Like the night before, we wished John Kadlecik had gotten the gig, but after Kreutzmann's comments in late 2010, it comes as no surprise John didn't get the spot. Well, Billy, your chickens have come to roost. Warren Haynes is great, but John had the right vibe for the spot. If the band intended to do more than 5 shows, do a tour or two, for example, I could see the point in working with Trey. Eventually, he could be pretty good with this group. I don't think there's enough time for the band to fully gel before the final note in Chicago, much less before the first. I'll be watching anyway, because with Phil and Bob, you just never know. They've pulled some magic before.

Pair of Jacks to Open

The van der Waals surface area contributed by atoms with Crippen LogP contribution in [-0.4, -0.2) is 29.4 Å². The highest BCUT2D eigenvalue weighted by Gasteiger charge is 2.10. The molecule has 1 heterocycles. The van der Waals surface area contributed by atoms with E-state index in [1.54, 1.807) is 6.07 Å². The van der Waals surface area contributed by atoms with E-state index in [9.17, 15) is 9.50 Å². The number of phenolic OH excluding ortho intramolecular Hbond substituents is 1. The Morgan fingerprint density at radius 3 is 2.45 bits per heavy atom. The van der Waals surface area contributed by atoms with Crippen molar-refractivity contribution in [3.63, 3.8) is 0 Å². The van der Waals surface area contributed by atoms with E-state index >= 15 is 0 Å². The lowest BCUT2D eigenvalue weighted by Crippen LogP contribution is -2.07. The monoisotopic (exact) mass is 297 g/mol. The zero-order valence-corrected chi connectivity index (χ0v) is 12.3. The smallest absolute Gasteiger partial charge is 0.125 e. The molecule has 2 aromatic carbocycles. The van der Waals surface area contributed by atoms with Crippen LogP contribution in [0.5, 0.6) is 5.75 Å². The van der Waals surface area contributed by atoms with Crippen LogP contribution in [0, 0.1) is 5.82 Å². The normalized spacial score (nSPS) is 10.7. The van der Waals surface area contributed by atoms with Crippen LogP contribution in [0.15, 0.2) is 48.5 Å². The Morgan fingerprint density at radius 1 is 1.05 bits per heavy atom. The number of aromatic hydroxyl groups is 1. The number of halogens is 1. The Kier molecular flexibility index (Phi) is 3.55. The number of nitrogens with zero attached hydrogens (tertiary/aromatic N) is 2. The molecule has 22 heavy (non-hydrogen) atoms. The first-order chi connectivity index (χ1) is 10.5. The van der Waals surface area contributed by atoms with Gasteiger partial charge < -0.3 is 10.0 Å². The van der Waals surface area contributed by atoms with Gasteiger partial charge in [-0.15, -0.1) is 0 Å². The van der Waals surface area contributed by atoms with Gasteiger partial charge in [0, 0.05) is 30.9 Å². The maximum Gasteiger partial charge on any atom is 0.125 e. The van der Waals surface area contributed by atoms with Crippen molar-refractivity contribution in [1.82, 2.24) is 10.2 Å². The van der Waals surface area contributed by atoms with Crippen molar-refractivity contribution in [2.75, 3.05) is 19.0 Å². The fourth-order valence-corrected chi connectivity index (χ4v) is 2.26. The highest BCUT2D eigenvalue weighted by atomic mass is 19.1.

Between the two shows, Grateful Ed noticed that the right rear tire on Hapy looked awfully low. He was right and it seemed like a simply fix, what with the full-sized spare sitting on the nose. While everyone else lounged about, I pulled out the BusDepot jack and started raising the bus. Within a few minutes, the jack got much harder to raise, but we couldn't tell why. Soon thereafter, the handle of the jack broke off. Drat. Good thing Belle is here with her original (40 year old) jack. Before we started this time, though, we pulled the sleeping bags and tent out of the back of the bus. Not much weight, but we figured it was better safe than sorry. The jack went in, the bus started to rise, and then the part that slips into the jack-point split in two. One flat tire, 2 broken jacks. So, we dug into the trunk of Mayhem's modern Lexus SUV for a third option before resorting to AAA. Since it didn't fit into the jack-point, we tried something entirely different: putting the scissor jack under the rear hub where the shock absorber is bolted. the wheel left the ground, and I was able to get the rim off the hub, but I couldn't get the tire and wheel out from between the hub and the rear wheel arch.